How Many Times and How Many Ways: The Impact of Number of Nonsuicidal Self-Injury Methods On the Relationship Between Nonsuicidal Self-Injury Frequency and Suicidal Behavior
Several variables have been proposed as heavily influencing or explaining the association between nonsuicidal self‐injury (NSSI) and suicidal behavior. We propose that increased comfort with bodily harm may serve as an incrementally valuable variable to consider. We sought to indirectly test this possibility by examining the moderating role of number of NSSI methods utilized on the relationship between NSSI frequency and lifetime number of suicide attempts, positing that increased variability in methods would be indicative with a greater general comfort with inflicting harm upon one's own body. In both a large sample of emerging adults (n = 1,317) and a subsample with at least one prior suicide attempt (n = 143), results were consistent with our hypothesis. In both samples, the interaction term was significant, with the relationship between NSSI frequency and suicidal behavior increasing in magnitude from low to mean to high levels of NSSI methods. Although frequency of NSSI is robustly associated with suicidal behavior, the magnitude of that relationship increases as an individual engages in a wider variety of NSSI methods. We propose that this may be due to an increased comfort with the general concept of damaging one's own body resulting from a broader selection of methods for self‐harm.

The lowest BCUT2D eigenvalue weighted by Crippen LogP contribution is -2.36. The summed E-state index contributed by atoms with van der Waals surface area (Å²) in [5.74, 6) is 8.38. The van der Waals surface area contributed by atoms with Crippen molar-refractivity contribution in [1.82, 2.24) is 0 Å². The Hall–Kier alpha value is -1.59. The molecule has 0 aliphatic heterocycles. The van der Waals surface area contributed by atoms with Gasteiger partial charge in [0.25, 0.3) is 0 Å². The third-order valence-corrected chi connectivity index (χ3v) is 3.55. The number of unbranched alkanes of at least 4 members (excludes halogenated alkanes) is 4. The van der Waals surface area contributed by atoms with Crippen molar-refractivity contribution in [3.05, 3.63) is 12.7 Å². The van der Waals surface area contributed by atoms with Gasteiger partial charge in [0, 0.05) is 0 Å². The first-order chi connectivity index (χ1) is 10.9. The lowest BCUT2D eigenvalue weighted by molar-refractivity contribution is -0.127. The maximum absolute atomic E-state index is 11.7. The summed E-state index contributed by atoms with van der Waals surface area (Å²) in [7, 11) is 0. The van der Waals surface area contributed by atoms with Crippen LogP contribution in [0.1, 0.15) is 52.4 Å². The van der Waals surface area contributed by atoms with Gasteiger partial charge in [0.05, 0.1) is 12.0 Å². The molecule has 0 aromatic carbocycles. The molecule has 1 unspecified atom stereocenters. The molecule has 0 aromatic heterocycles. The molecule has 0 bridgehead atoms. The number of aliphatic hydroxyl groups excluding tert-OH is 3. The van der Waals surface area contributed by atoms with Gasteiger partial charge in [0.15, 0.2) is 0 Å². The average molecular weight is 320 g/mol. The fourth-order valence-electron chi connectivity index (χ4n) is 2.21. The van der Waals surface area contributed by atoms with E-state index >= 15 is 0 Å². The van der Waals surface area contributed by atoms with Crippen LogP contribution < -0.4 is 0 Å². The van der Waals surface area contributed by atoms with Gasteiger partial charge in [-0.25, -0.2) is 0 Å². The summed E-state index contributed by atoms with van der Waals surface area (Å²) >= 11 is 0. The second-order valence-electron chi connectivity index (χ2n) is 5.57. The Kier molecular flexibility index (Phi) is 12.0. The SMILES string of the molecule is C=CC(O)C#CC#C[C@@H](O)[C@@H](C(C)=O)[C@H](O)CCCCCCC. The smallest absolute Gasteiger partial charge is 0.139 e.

Suicide and Life-Threatening Behavior
Anestis, M. D.,
Khazem, L. R.,
Law, K. C.
(2015). How Many Times and How Many Ways: The Impact of Number of Nonsuicidal Self-Injury Methods On the Relationship Between Nonsuicidal Self-Injury Frequency and Suicidal Behavior. Suicide and Life-Threatening Behavior, 45(2), 164-177.
Available at: https://aquila.usm.edu/fac_pubs/17078